Shares of iron ore producer and steelmaker Cleveland-Cliffs (NYSE:CLF) fell roughly 10% by noon EDT on June 18. That follows a relatively smaller loss the day before and a material price increase on June 16, driven by rumors that the White House was looking to introduce a large infrastructure spending program. That said, there was no particular news today from the company.
The trepidation that investors were showing likely relates to a bad day of news for peer United States Steel (NYSE:X). First, on June 17, the iconic steel maker announced its second-quarter earnings would be much worse than industry watchers were expecting. Then, after the close, U.S. Steel announced that it was selling roughly 50 million shares of stock in an effort to shore up its balance sheet. That led to two days of losses for U.S. Steel's stock.
But there's a connection here that's very important. Both Cleveland-Cliffs and U.S. Steel make heavy use of blast furnaces. Although important in making primary steel, these are larger and less flexible than the more modern electric arc mini-mills that underpin the operations of competitors like Nucor and Steel Dynamics. Furthermore, like U.S. Steel, Cleveland-Cliffs has a debt-heavy balance sheet. To put a number on that, Cleveland-Cliffs' financial debt-to-EBITDA ratio is roughly five times compared to about two times for both Nucor and Steel Dynamics. In the most recent quarter it covered its trailing interest expenses around 3.2 times over, while Steel Dynamics was at nearly eight times coverage and Nucor 10.5 times.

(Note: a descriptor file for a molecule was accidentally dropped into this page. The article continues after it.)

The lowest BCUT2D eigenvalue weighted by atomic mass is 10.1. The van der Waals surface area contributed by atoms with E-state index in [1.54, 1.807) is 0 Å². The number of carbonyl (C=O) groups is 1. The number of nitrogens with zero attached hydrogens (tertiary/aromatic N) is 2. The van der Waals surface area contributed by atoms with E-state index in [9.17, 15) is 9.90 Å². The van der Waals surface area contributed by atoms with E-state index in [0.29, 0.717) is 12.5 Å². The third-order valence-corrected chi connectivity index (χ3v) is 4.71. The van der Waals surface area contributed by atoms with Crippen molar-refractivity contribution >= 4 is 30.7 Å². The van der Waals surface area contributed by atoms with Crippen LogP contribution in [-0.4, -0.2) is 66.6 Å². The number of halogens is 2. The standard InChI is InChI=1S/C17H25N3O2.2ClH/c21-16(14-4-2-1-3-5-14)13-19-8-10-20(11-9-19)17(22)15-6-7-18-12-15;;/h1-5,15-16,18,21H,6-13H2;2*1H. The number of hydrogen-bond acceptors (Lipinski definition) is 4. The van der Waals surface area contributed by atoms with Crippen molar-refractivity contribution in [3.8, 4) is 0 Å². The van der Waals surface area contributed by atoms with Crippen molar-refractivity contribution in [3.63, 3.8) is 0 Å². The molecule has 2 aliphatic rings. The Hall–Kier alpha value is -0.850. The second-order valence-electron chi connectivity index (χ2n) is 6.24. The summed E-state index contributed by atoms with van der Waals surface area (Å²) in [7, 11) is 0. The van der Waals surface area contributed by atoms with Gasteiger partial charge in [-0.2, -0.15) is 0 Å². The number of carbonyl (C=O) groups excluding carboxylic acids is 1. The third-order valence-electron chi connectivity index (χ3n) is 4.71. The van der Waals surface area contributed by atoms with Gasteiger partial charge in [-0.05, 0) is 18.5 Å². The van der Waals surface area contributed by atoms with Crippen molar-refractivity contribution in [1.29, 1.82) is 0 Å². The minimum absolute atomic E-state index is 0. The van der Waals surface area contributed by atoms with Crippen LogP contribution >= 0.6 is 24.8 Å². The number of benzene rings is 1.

Additionally, Cleveland-Cliffs just issued $120 million in new debt at an interest rate of 6.75%. That's relatively high given the historically low interest rate environment. The cash is being used to pay down a revolving credit facility and to help fund capital investment plans. Although the cash is needed, it simply means that leverage is going up, not down. All in, as investors are growing more concerned about U.S. Steel's future, because of its blast furnace focus and leverage issues, they've also grown more concerned about Cleveland-Cliffs' future.
The tap-on effect here makes complete sense, given the rough similarities between U.S. Steel and Cleveland-Cliffs. It's not unreasonable to expect that Cleveland-Cliffs will offer up disappointing news when it reports second-quarter results based on U.S. Steel's warning. And neither company is likely to get out from under their debt-heavy balance sheets anytime soon. Long-term investors looking at the steel space would be better off considering alternatives like Nucor and Steel Dynamics.